Ravaged by the effects of a devastating disease, boxing legend Muhammad Ali can still draw a crowd. Fans who remember the former heavyweight boxing champ in his prime as the handsome, graceful pugilist with the mile-a-minute mouth, still flock to catch a glimpse of this now frail man.
That’s helped turn the annual Celebrity Fight Night into one of the most successful charity events in the Valley. The creation of Jimmy Walker, president of Walker Financial, an estate planning and wealth management firm, Celebrity Fight Night has raised millions for the Muhammad Ali Parkinson Center at the Barrow Neurological Institute.
Celebrity Fight Night is a perfect example of where corporations and philanthropy intersect. However, that intersection is now threatened.
Corporate philanthropy pumps millions of dollars into Arizona nonprofits every year, but there is concern that a troubled economy will result in some restraints on giving.
Cutbacks could occur, even though businesses see philanthropy as a win-win: Organizations that benefit from corporate generosity are able to continue to do all the good things they do, and at the same time, corporations reap the benefits of good PR. They are seen as good citizens giving back to the community. Of course, tax write-offs generally enter into the philanthropic picture.
Even though corporate donations that support myriad causes are estimated at about 20 percent of the total, with individuals giving by far the lion’s share of philanthropic dollars, nonprofits agree that they couldn’t survive without corporate help. Which means it will be up to nonprofits to be more creative and innovative in telling their story.
Robin Dunn, CEO of the Make-a-Wish Foundation of Arizona and president-elect of the Association of Fundraising Professionals, Greater Arizona Chapter, cannot emphasize enough the importance of corporate philanthropy.
“We have a lot of corporate alliances,” Dunn says. “Our brand is one that companies like to use for cause-related marketing. As a result, quite a bit of income comes from corporate philanthropy.”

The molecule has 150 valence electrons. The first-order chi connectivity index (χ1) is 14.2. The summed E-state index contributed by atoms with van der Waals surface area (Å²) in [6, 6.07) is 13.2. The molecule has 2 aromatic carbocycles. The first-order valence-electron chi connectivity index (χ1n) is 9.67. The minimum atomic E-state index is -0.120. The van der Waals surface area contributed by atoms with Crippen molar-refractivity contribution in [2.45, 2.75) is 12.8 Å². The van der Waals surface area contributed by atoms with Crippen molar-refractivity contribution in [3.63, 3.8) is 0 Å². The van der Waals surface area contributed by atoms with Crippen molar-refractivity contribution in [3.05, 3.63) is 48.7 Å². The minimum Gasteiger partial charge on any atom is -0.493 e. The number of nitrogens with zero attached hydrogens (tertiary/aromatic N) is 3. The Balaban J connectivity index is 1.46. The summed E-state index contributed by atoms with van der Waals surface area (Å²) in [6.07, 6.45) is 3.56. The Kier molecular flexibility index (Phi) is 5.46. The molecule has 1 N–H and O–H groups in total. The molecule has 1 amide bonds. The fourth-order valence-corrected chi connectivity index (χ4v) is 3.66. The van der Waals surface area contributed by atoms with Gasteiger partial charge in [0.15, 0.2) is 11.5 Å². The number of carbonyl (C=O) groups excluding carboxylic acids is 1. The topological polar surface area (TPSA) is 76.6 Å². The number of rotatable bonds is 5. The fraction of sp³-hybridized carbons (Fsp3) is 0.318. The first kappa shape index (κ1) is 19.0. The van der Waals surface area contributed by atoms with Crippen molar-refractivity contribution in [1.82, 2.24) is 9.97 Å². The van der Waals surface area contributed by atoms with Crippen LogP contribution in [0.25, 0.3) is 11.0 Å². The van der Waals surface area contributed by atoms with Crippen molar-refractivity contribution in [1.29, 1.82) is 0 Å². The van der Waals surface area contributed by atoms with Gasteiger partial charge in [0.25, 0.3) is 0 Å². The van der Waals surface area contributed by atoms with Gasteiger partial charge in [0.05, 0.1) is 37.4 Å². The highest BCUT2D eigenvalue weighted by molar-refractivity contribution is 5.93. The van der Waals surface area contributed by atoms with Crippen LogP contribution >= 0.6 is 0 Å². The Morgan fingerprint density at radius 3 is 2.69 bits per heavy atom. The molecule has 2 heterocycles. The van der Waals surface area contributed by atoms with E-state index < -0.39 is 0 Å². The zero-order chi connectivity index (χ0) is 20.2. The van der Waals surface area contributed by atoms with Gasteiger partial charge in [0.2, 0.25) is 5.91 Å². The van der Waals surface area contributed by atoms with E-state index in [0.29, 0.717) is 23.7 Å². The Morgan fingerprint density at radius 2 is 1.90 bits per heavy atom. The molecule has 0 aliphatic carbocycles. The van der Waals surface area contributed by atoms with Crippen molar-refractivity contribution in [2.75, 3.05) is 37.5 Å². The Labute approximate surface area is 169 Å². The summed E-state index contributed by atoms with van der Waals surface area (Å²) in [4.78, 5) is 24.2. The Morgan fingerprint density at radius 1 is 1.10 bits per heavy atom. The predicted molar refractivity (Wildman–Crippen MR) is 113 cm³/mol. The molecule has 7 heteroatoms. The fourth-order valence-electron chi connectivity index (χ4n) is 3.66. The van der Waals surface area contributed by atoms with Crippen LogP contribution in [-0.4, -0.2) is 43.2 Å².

Make-A-Wish’s mission is to grant the desires of children with life-threatening medical conditions.
“It lets the community know that a company is helping a charity, which ultimately helps the company,” Dunn says. “We could not do what we do without corporate philanthropy.”
Despite that, Dunn says cutbacks in giving are a distinct possibility.
“I think it’s obvious to think people are being more frugal and maybe a little more tentative,” she says. “I think it’s too soon to say whether that’s going to impact overall giving, but I think there’ll be some impact.”
Patricia Lewis, senior professional in residence at the Lodestar Center for Philanthropy and Nonprofit Innovation at Arizona State University, expects a slowdown in corporate philanthropy.
“So much of our community is tied up with the financial markets, so it’s bound to have an impact. I think we are already beginning tosee a decline in support for nonprofit events and activities,” says Lewis, who is a former president and CEO of the Association of Fundraising Professionals. “That includes direct support, as well as support in buying a table at an event. The economy is having an impactful trickle-down effect.”
Perhaps the fundraiser with the most star power is Celebrity Fight Night. Since its inception in 1994, it has raised more than $52 million, primarily for the Muhammad Ali Parkinson Center at the Barrow Neurological Institute. Sean Currie, executive director of the Celebrity Fight Night Foundation, says the event last spring pulled in $6.5 million.
Ali clearly is the draw. Entertainers, including Celine Dione, Garth Brooks, Diana Ross and Rod Stewart, are among those who have performed at the fundraiser. Some 50 to 60 celebrities attend each year.